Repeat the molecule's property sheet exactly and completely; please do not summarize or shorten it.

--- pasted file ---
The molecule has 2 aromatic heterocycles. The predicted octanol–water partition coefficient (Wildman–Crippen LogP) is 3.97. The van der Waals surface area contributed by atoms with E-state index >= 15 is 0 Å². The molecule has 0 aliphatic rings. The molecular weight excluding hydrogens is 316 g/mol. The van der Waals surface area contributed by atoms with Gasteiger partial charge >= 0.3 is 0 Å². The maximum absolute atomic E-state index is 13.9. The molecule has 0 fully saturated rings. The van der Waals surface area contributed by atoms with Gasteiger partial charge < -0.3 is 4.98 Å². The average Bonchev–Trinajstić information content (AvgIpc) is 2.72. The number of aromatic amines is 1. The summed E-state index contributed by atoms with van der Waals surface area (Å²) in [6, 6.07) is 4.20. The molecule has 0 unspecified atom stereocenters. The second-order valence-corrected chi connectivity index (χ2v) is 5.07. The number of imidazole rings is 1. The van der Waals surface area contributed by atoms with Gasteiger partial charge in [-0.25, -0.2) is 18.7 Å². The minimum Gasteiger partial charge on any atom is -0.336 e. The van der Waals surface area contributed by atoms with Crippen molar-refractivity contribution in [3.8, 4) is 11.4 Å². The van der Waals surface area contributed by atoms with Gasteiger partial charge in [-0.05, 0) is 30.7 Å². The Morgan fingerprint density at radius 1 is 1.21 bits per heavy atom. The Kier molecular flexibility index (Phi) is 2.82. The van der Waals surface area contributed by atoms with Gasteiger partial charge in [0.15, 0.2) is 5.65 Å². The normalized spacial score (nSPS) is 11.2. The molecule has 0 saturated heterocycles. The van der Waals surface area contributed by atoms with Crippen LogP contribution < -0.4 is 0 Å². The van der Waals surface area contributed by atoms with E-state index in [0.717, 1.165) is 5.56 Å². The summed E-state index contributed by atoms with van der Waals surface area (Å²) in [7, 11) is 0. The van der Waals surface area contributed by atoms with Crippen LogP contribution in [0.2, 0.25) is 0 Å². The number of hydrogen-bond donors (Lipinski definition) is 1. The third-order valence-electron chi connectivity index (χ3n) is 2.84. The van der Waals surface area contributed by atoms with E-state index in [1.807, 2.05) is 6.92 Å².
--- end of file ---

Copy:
The molecule has 2 aromatic heterocycles. The predicted octanol–water partition coefficient (Wildman–Crippen LogP) is 3.97. The van der Waals surface area contributed by atoms with E-state index >= 15 is 0 Å². The molecule has 0 aliphatic rings. The molecular weight excluding hydrogens is 316 g/mol. The van der Waals surface area contributed by atoms with Gasteiger partial charge >= 0.3 is 0 Å². The maximum absolute atomic E-state index is 13.9. The molecule has 0 fully saturated rings. The van der Waals surface area contributed by atoms with Gasteiger partial charge < -0.3 is 4.98 Å². The average Bonchev–Trinajstić information content (AvgIpc) is 2.72. The number of aromatic amines is 1. The summed E-state index contributed by atoms with van der Waals surface area (Å²) in [6, 6.07) is 4.20. The molecule has 0 unspecified atom stereocenters. The second-order valence-corrected chi connectivity index (χ2v) is 5.07. The number of imidazole rings is 1. The van der Waals surface area contributed by atoms with Gasteiger partial charge in [-0.25, -0.2) is 18.7 Å². The minimum Gasteiger partial charge on any atom is -0.336 e. The van der Waals surface area contributed by atoms with Crippen molar-refractivity contribution in [3.8, 4) is 11.4 Å². The van der Waals surface area contributed by atoms with Gasteiger partial charge in [-0.05, 0) is 30.7 Å². The Morgan fingerprint density at radius 1 is 1.21 bits per heavy atom. The Kier molecular flexibility index (Phi) is 2.82. The van der Waals surface area contributed by atoms with Gasteiger partial charge in [0.15, 0.2) is 5.65 Å². The normalized spacial score (nSPS) is 11.2. The molecule has 0 saturated heterocycles. The van der Waals surface area contributed by atoms with Crippen LogP contribution < -0.4 is 0 Å². The van der Waals surface area contributed by atoms with E-state index in [0.717, 1.165) is 5.56 Å². The summed E-state index contributed by atoms with van der Waals surface area (Å²) in [7, 11) is 0. The van der Waals surface area contributed by atoms with Crippen LogP contribution in [0.2, 0.25) is 0 Å². The number of hydrogen-bond donors (Lipinski definition) is 1. The third-order valence-electron chi connectivity index (χ3n) is 2.84. The van der Waals surface area contributed by atoms with E-state index in [1.807, 2.05) is 6.92 Å².